Â values, and now we have this re-express in terms that we actually have access to.

Â We can compute the sample variance for s, and we know the size of the sample,

Â and we compute the sample variance for t and we know the size of that sample.

Â 3:40

Okay.

Â So we need sampling distribution of the difference in means.

Â We have the mean, the variance,

Â we've rexpressed in terms of quantities that we actually have access to.

Â I guess I shouldn't have the bar there anymore, it should be just the T and S.

Â 3:58

So back to our original question.

Â What is the estimated standard error?

Â Remember that was the denominator of this t-statistic that we need in order to

Â see how significant this difference is.

Â All right, remember we're counting sort of in terms of the number of standard errors

Â away from normal.

Â So, remember the estimated standard error is the same thing as the estimated

Â standard deviation of this sampling distribution that we've now described in

Â terms of a mean and variance.

Â And so we just take the square root of this side and

Â the standard deviation of bar T- bas S is the square root of this thing.

Â All right, so we're getting closer, almost there.

Â Now the t-test is the statistic we're interested in,

Â bar t minus bar s, minus the hypothesized value, which in this case is just zero, so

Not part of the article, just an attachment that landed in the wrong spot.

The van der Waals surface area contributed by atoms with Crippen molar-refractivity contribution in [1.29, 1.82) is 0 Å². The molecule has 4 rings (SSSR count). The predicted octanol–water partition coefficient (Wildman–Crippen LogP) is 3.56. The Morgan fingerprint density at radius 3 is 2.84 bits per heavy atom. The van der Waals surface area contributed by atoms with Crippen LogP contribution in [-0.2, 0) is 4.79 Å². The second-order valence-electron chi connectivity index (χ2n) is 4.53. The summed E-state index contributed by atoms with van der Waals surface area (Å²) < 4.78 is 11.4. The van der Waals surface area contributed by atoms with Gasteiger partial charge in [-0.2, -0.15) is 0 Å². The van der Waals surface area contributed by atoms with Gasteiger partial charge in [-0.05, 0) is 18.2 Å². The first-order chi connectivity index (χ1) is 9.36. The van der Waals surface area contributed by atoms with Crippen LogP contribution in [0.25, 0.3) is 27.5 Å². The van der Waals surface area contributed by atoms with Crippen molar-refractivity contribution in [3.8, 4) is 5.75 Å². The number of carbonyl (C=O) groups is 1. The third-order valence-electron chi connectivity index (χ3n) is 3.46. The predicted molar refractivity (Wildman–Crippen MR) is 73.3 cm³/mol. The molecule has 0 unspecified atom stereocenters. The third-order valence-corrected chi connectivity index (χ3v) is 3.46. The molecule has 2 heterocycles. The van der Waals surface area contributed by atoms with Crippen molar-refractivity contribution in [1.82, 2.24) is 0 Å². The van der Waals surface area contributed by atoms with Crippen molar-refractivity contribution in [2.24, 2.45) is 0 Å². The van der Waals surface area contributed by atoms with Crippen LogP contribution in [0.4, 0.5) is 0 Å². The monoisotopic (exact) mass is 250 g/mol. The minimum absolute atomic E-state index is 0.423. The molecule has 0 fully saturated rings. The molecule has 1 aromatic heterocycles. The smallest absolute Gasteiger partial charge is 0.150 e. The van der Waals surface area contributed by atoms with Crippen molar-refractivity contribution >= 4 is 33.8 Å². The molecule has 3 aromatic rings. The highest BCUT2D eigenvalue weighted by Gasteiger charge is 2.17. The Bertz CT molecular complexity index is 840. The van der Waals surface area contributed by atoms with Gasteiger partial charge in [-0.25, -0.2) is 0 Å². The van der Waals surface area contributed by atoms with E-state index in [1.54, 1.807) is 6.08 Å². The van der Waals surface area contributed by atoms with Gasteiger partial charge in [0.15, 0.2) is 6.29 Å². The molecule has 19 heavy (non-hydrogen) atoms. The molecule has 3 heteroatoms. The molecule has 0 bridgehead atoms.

Â we drop it, divided by the standard error which we just derived.

Â And, do you remember the mean from a few slides back?

Â We can now also compute this value and we get this t value.

Â 4:54

If you've done this kind of process before, you might see this is as a fairly

Â low number of standard errors away from, this is a fairly low critical value,

Â which means it's probably not particularly significant.

Â But we can't judge that right away, we have to go look it up.

Â We also need the notion of degrees of freedom, and I'm not going to walk through

Â that process, but I'll show an estimate for the number of degrees in freedom for

Â this T-distribution.

Â And the t distribution, if you're not familiar with it, it basically looks

Â exactly like the Gaussian, but it's got sort of heavier tails, but

Â the crucial thing is that it depends on the sample size, so it becomes more and

Â more, closer and closer to the normal distribution as the sample size increases.

Â And it was designed to be sensitive to issues of sample size.

Â So, if we compute the degrees of freedom using this monstrosity and

Â we have our critical value, we then can choose

Â a significance level that we're interested in and use one of these and

Â the tables in the back of a statistics text book, or of course now online,

Â and the degrees of freedom is actually pretty high in this case.

Â So we're way down here and we look at this value of 2.660, and

Â we compare that to our t-statistic.

Â So we find that 2.660 is greater, so

Â we do not have evidence to reject the null hypothesis at significance level 0.05.

Â This result could have been by chance and

Â the difference between the two treatments does not seem to be significant.

Â So, my opinion of that process is that it's pretty painful.

Â And I want to show you a different way that is just as rigorous, but can be done

Â in ten lines of code just anyone who has a little bit of programming experience.

Â